Gastroenterology Month in Review: May 2024

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The May 2024 gastroenterology month in review spotlights top research from Digestive Disease Week 2024 and the FDA approval of ColoSense.

HCPLive Gastroenterology Month in Review: May 2024

HCPLive Gastroenterology Month in Review: May 2024

May was both a busy and important month in gastroenterology, starting off strong with the US Food and Drug Administration (FDA) approval of a new colorectal cancer (CRC) screening test followed by a plethora of new GI research presented at Digestive Disease Week (DDW) 2024. The editorial team of HCPLive Gastroenterology was on-site in Washington, DC for coverage of the meeting and conducted more than 15 interviews with experts across a variety of topics, ranging from the gastroenterological impacts of GLP-1RA use to diet’s role in inflammatory bowel disease (IBD) and irritable bowel syndrome (IBS).

However, one topic shone bright at DDW this year, featured across multiple abstracts, posters, and sessions: intestinal ultrasound. Given its overwhelming presence at the conference, HCPLive took a closer look at the recent growth of intestinal ultrasound in the US and its subsequent impact on IBD care in a feature article spotlighting perspectives from multiple experts regarding their experience with the transformative imaging tool.

The HCPLive May 2024 gastroenterology month in review features some of the most popular content from DDW, a feature article for World Digestive Health Day based on intestinal ultrasound research presented at the conference, and the FDA’s approval of ColoSense.

HCPLive at DDW

Female Gastroenterologists Linked to Lower Healthcare Use Post-Consultation

Among the most popular stories from HCPLive’s coverage of DDW was an article about new research connecting initial consultations with a female gastroenterologist to significant reductions in subsequent health care utilization. Compared to those seen by a male gastroenterologist, patients seen by a female gastroenterologist were less likely to use medical care in the emergency department (Odds ratio [OR], 0.88; 95% CI, 0.88 - 0.89), primary care visits (OR, 0.93; 95% CI, 0.93 - 0.93), and inpatient hospitalizations (OR, 0.80; 95% CI, 0.80 - 0.81). Of note, this effect was more pronounced among female patients than male patients.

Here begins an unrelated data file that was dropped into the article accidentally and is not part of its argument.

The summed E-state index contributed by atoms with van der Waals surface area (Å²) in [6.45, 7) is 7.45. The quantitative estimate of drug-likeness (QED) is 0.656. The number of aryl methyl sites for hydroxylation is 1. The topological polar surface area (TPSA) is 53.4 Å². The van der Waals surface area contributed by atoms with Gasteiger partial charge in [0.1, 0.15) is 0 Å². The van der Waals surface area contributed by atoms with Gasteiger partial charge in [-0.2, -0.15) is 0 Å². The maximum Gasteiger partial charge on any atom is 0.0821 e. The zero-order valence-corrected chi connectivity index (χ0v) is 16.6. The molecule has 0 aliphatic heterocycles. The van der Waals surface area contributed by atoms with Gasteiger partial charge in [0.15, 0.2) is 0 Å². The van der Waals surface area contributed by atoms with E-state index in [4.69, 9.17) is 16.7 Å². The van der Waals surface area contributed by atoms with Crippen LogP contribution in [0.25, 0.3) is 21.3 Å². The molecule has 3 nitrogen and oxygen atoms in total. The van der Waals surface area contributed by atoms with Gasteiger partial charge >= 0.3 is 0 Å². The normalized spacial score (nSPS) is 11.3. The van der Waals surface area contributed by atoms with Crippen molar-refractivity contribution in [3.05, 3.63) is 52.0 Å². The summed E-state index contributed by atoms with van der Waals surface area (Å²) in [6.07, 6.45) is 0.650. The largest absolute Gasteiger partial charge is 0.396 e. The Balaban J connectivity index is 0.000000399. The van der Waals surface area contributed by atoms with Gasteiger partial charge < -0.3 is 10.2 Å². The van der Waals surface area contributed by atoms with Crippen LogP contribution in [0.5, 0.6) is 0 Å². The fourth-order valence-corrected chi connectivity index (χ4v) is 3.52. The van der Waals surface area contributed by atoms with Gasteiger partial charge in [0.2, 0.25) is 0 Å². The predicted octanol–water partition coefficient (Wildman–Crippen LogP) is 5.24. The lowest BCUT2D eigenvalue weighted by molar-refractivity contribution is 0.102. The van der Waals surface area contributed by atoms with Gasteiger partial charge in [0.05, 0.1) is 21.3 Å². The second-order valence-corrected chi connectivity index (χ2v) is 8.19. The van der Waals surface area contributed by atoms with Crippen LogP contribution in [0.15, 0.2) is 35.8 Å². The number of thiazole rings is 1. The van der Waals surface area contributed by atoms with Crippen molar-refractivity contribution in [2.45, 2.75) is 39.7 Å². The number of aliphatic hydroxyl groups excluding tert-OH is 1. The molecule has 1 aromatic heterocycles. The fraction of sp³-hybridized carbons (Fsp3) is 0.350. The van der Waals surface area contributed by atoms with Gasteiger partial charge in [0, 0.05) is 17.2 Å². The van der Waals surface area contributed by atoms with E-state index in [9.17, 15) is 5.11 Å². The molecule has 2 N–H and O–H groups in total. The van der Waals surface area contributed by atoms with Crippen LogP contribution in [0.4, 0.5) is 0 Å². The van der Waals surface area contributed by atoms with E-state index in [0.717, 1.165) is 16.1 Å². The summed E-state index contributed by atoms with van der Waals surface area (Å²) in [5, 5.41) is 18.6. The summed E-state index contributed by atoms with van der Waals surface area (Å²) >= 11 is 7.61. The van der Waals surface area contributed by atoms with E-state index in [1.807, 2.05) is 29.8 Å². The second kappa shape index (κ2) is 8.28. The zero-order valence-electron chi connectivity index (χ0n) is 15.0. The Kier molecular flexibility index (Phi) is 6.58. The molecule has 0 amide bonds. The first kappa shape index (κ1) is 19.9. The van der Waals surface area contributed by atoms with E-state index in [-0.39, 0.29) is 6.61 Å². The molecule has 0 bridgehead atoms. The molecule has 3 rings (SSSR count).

Blood-Based Test Offers Effective Screening Option for Colorectal Cancer

Late-breaking data presented at DDW showed PREEMPT CRC, the largest prospective study of a blood-based CRC screening test, successfully achieved all primary endpoints for early detection of CRC, including sensitivity for CRC, the specificity for the absence of advanced colorectal neoplasia, and the positive predictive value for advanced colorectal neoplasia.

In a clinical validation cohort of more than 30,000 patients 45 to 85 years of age considered average risk for CRC, the test had a sensitivity for CRC detection of 79.2% (n = 57 of 92; 95% CI, 68.4 - 86.9). Meanwhile, the specificity for non-advanced colorectal neoplasia was 91.5% (n = 22,306 of 24,371; 95% CI, 91.2 - 91.9) and the negative predictive value for non-advanced colorectal neoplasia was 90.8% (n = 22,306 of 24,567; 95% CI, 90.7 - 90.9) with a positive predictive value for advanced colorectal neoplasia was 15.5% (n = 378 of 2443; 95% CI, 14.2 - 16.8).

“We’re at a Complete Disconnect”: Marla Dubinsky, MD, on Bowel Urgency in IBD

Among HCPLive’s top interview content from DDW was a discussion with Marla Dubinsky, MD, chief of the division of pediatric gastroenterology at Mount Sinai Kravis Children’s Hospital, regarding data from the Communicating Needs and Features of IBD Experiences (CONFIDE) study. Results highlighted major communication gaps between patients with Crohn’s disease and health care providers, especially regarding bowel urgency and addressing this symptom during treatment.

“We're at a complete disconnect between what patients want to talk about and what they're suffering from day to day that's actually keeping them isolated," Dubinsky explained to HCPLive.

Spotlighting Intestinal Ultrasound on World Digestive Health Day

Redefining IBD Care: Intestinal Ultrasound’s Emerging Role in Treat-to-Target Strategies

Coming on the heels of DDW, HCPLive celebrated World Digestive Health Day on May 29 with a feature spotlighting the growth of intestinal ultrasound in the GI space and how it could aid adherence to Selecting Therapeutic Targets in Inflammatory Bowel Disease (STRIDE) guidance, particularly enhancing recommended treat-to-target strategies in IBD.

Related: Michael Dolinger, MD: Recognizing Intestinal Ultrasound’s Potential in Ulcerative Colitis and Intestinal Ultrasound’s Value for Assessing Disease Activity in IBD, with Noa Krugliak Cleveland, MD

FDA News in Gastroenterology

FDA Approves ColoSense, a Noninvasive mt-sRNA Test, for Adults 45 or Older

Not to be lost amid the plethora of news to come out of DDW was the FDA approval of ColoSense, a noninvasive multi-target stool RNA (mt-sRNA) CRC screening test, for adult patients aged 45 years or older considered to be at average risk for developing CRC. Announced on May 6, the decision was based on data from the pivotal phase 3, blinded, prospective, cross-sectional CRC-PREVENT trial.

Results showed the mt-sRNA test sensitivity for detecting CRC was 94%, sensitivity for detecting advanced adenomas was 46%, and specificity for no lesions on colonoscopy was 88%. Further analysis revealed the mt-sRNA test showed significant improvement in sensitivity for CRC (94% vs 78%; McNemar P = .01) and advanced adenomas (46% vs 29%; McNemar P <.001) compared with results of the FIT.

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